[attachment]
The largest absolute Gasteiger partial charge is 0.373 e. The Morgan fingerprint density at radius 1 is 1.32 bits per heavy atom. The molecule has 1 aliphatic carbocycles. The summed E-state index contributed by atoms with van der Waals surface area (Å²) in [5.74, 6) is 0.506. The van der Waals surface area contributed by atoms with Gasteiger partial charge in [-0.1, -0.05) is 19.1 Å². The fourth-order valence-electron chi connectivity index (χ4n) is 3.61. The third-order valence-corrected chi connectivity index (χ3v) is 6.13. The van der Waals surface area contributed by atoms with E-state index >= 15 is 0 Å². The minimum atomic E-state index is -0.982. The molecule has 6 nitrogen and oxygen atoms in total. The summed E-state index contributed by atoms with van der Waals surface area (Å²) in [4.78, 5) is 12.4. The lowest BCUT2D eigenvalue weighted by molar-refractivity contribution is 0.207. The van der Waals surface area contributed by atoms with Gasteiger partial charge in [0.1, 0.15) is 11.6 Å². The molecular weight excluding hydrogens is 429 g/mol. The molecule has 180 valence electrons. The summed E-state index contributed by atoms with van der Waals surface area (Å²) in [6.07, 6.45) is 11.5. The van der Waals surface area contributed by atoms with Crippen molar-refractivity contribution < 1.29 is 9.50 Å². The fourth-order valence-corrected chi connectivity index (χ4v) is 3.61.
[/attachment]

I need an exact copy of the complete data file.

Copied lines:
The largest absolute Gasteiger partial charge is 0.373 e. The Morgan fingerprint density at radius 1 is 1.32 bits per heavy atom. The molecule has 1 aliphatic carbocycles. The summed E-state index contributed by atoms with van der Waals surface area (Å²) in [5.74, 6) is 0.506. The van der Waals surface area contributed by atoms with Gasteiger partial charge in [-0.1, -0.05) is 19.1 Å². The fourth-order valence-electron chi connectivity index (χ4n) is 3.61. The third-order valence-corrected chi connectivity index (χ3v) is 6.13. The van der Waals surface area contributed by atoms with E-state index >= 15 is 0 Å². The minimum atomic E-state index is -0.982. The molecule has 6 nitrogen and oxygen atoms in total. The summed E-state index contributed by atoms with van der Waals surface area (Å²) in [4.78, 5) is 12.4. The lowest BCUT2D eigenvalue weighted by molar-refractivity contribution is 0.207. The van der Waals surface area contributed by atoms with Gasteiger partial charge in [0.1, 0.15) is 11.6 Å². The molecular weight excluding hydrogens is 429 g/mol. The molecule has 180 valence electrons. The summed E-state index contributed by atoms with van der Waals surface area (Å²) in [6.07, 6.45) is 11.5. The van der Waals surface area contributed by atoms with Crippen molar-refractivity contribution < 1.29 is 9.50 Å². The fourth-order valence-corrected chi connectivity index (χ4v) is 3.61.